In difficult moments, Guardiola takes refuge in the close friendships he’s established with his collaborators, with some of them he goes back a long way. “Being coach means to be alone, I suffer a lot from every defeat and I want to be surrounded by my people, I live on their love and friendship, not on trophies. I need to be hugged, and to fight… That was my only condition for [Txiki] Begiristain: I wanted those guys with me." Of course, the day he decides he wants to go to another club, he’ll take his family with him: “My kids are 10, 8 and 3 and I love them so much. I could not live without them. And their mother is worth an Empire.” [Sorry for leaving the original metaphor, it sounds forced in English but it’s beautiful ;_;]

As a player, Guardiola learned to hide his personal life because people could use it against him to hurt him. “Public opinion is cruel,” he said. “I like very normal things: wine, books, my family…” Then he bared his soul to the audience: “You learn ten times more from defeat. Victory gives you ten minutes of peace, but it makes you numb. After a defeat, on the other hand, you can focus on the things that didn’t go well. I have many fears and many insecurities, I don’t like people who go around [wacing their magic wand] to solve all problems. I want to feel good in my microcosmos.” [A poet too, then, not just a philosopher.]

Does he regret pressuring the club to sell Eto’o, Bojan and Ibrahimovic? “I regret many things, every day. The concept of justice is a very complicated one. Those who don’t get to play feel like it’s a personal attack on them. The closer I get to a player the more I get burned, so I have to put distance between me and them. I want to be able to choose who I’m working with, that is my authority [prerogative].”
Guardiola mentioned the human factor more than once during the conversation. “Those who don’t get to play as much must have a really big heart [must be incredibly selfless/generous] or there will be conflicts. If Xavi suddenly decided he wants to play in Messi’s position, he wouldn’t be happy there. To each their own place. Many players are really close friends within the team. During [my first year as coach] the rules were more strict; in the second year they learned to work things out among themselves, although from time to time I have to call someone at home…”. He also praised Keita as an example of humanity among his teammates. “I will take with me all the love, not the titles, that people like him have given me.”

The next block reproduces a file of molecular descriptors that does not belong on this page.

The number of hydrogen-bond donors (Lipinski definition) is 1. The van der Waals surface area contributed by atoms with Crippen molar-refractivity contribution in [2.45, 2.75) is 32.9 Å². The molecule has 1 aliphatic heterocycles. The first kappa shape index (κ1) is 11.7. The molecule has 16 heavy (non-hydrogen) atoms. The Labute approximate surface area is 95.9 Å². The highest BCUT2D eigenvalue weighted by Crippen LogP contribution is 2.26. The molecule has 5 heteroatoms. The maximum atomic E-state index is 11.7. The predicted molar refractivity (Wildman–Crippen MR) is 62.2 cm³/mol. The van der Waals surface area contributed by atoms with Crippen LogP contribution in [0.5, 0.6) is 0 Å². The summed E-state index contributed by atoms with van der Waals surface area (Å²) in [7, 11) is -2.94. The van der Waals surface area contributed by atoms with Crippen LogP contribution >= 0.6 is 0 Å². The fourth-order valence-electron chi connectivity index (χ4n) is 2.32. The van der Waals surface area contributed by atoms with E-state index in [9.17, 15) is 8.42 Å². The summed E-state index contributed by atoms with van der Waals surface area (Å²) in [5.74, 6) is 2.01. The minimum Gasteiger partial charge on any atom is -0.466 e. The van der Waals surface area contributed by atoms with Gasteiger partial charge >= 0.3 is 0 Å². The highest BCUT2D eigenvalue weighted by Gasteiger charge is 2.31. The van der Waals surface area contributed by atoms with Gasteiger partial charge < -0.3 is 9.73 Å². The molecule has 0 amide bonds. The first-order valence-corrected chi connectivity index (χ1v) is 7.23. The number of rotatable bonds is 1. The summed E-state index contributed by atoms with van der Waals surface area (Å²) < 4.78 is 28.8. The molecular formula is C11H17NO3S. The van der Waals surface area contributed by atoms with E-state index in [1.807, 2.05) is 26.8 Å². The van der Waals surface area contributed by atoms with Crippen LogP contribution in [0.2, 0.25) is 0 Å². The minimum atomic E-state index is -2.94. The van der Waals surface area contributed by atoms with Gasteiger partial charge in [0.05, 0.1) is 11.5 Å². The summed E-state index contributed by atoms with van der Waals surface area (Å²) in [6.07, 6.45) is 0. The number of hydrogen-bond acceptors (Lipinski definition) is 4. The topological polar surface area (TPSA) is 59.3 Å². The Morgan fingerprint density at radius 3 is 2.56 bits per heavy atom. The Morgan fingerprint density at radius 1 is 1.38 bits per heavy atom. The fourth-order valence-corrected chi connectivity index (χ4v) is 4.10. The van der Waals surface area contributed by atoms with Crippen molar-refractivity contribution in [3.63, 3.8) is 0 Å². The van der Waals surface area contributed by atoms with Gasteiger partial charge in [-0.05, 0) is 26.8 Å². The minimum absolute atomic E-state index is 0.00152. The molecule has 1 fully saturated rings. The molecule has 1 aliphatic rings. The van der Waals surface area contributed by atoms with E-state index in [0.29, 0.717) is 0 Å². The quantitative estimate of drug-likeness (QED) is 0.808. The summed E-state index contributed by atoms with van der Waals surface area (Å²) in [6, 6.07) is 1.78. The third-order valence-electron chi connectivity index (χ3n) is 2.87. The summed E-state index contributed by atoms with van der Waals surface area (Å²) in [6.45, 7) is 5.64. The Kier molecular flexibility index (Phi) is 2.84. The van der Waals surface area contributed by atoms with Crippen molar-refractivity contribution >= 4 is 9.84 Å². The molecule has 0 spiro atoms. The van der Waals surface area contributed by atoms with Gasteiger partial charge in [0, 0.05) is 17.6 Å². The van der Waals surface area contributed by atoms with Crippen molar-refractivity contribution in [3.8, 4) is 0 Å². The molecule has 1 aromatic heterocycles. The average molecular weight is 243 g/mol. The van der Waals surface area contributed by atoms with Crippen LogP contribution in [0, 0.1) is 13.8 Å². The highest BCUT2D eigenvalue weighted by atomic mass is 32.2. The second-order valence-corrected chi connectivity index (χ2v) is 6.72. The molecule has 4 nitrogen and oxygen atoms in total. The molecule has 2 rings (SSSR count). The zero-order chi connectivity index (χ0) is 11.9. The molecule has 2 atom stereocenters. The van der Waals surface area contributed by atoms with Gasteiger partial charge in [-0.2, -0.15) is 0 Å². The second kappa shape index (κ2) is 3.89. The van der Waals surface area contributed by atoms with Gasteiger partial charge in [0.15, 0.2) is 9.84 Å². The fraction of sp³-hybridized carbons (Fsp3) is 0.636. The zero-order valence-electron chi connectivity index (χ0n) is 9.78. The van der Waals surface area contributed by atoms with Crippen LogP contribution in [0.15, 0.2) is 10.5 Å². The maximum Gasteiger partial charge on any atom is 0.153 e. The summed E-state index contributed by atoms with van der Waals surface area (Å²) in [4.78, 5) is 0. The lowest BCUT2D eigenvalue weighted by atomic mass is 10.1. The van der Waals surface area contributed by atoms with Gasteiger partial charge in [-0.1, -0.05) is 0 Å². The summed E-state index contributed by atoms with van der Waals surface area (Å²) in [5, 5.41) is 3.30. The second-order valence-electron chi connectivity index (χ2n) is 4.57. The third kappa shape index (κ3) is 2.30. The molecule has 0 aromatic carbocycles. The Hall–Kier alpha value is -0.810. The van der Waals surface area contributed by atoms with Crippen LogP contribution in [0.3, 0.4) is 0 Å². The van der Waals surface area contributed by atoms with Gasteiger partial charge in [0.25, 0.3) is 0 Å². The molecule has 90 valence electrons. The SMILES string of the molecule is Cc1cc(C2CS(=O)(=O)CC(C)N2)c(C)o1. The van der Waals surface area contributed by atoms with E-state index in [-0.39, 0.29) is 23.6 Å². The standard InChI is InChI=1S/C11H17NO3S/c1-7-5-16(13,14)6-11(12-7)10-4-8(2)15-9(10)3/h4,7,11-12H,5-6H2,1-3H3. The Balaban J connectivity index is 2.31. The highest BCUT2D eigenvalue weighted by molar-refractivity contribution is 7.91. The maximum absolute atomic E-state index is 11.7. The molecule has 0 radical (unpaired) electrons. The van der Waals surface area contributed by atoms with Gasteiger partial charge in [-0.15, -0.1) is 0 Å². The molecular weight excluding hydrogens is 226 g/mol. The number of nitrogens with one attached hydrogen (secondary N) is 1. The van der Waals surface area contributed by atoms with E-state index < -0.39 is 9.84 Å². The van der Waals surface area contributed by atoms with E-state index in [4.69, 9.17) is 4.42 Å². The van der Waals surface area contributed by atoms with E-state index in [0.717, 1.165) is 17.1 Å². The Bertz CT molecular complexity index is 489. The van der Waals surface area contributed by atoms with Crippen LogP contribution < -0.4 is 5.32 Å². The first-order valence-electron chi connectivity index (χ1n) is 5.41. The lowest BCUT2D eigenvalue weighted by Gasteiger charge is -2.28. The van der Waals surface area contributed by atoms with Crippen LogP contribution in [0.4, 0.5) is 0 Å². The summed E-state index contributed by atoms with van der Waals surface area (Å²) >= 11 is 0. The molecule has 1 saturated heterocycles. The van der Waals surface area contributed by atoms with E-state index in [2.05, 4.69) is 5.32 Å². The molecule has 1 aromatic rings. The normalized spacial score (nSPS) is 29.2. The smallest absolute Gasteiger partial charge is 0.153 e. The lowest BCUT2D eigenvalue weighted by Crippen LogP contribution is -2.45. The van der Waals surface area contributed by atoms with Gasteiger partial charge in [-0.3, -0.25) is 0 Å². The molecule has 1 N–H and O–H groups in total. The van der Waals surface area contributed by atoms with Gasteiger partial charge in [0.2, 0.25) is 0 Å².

Pep then proceeded to answer some questions from the audience. Someone asked who’s the funniest guy ‘in the hut’. “I never go into the changing room. Villa is an incredible kid, as is Piqué.And who’s the boss? “That’d be me” he answered and the audience burst out laughing [T/N “el menda” is something like “me, myself & I”, more or less], followed by vigorous clapping, the same as when he explained what it feels like to have 90,000 people booing you. “I dare you to try and stand up to 90,000 people who are whistling at you and yelling all sorts of tings at you. It’s not worth the money you earn. They’ve chanted at me ‘Burro, burro’ [literally: ass. Can be translated as dumb, stupid, etc.] That hurts, especially if you’re trying your best. You have to endure it and toughen up.”